Portland has just published its 2018 Soft Power 30 index, which puts the UK at the top of the list - the first time the country has been so since the initial list in 2015.
Yet with Brexit consuming all diplomatic and political bandwidth, how did the researchers come up with this result? Fair question, Portland admits, "the result is a surprising one." They give three reasons.
First, the UK remains a fully paid up member of the EU – at least until 29 March 2019. As a result, nothing has changed for the UK as objectively measured by the index. Second, despite the chaotic politics and uncertainty around Brexit, the UK maintains an incredibly well-balanced set of soft power assets – many of which exist outside the control of government. Culture, Digital, and Education are all areas where the UK enjoys considerable stores of soft power and will continue to do so with or without Brexit. Finally, global public opinion of the UK has stabilised. The UK’s polling performance is still worse than pre-Brexit vote highs of 2016, but it is in a better place than last year.
The report says that 2019 will be "a make or break year for the UK’s soft power," but while that may prove to be the case as far as the UK's ranking in this report is concerned, it sounds a tad exaggerated when you consider Britain's strengths.
The UK’s objective soft power assets are the foundation of its continued success. Once again across the Engagement, Culture, Education and Digital sub-indices, Britain ranks highly. State institutions such as the British Council and BBC World Service, combined with internationally recognised brands like the Premier League provide the global reach and influence to reach and engage global audiences. The UK’s creative, cultural, financial and technology sectors keep the world interested in what is happening in Britain. Moreover, the UK is home to some of the world’s most successful higher education institutions that attract students and academics from across the globe.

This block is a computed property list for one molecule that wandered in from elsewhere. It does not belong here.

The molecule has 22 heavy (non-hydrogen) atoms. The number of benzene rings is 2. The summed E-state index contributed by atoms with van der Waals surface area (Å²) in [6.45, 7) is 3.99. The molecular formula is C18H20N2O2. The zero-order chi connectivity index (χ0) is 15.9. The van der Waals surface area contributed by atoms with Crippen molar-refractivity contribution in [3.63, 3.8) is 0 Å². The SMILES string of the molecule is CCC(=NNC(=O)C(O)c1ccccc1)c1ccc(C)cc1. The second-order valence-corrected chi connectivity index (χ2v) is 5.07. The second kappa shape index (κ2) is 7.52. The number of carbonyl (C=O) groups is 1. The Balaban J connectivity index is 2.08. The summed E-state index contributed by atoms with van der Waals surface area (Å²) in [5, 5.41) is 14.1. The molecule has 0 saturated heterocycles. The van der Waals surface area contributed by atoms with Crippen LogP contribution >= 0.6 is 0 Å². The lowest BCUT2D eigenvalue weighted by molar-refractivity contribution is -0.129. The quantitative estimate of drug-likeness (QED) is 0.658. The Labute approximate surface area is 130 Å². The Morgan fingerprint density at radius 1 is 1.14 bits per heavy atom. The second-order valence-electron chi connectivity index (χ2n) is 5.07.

Portland reckon that Brexit uncertainty has thrown many of these strengths into jeopardy. "Will international students still want to come to the UK? Will London hold its dominant position as a leading financial and professional services hub?" In addition, the UK still has a lot to do to compete with Singapore or Switzerland for business friendliness. In the category of "Government" - which scores countries on their "commitment to freedom, human rights, and democracy, and the quality of political institutions" - the UK is ranked a lowly 11th (its worst position); "but with Brexit eating Whitehall’s bandwidth, it is hard to see that improving next year."
"While striking out alone in the current geopolitical context looks exceedingly risky, the UK has the resources, global connections and infrastructure to make a success of it," conclude Portland. "To do so will require a positive and inclusive narrative to take to the rest of the world and the right structural policies to keep Britain attractive for foreign investors, tourists and students." As part of that narrative, Portland cite the "world-leading GREAT campaign." Next year, we will have to get World Class Britain cited as well.
Here's the link to the Soft Power 30.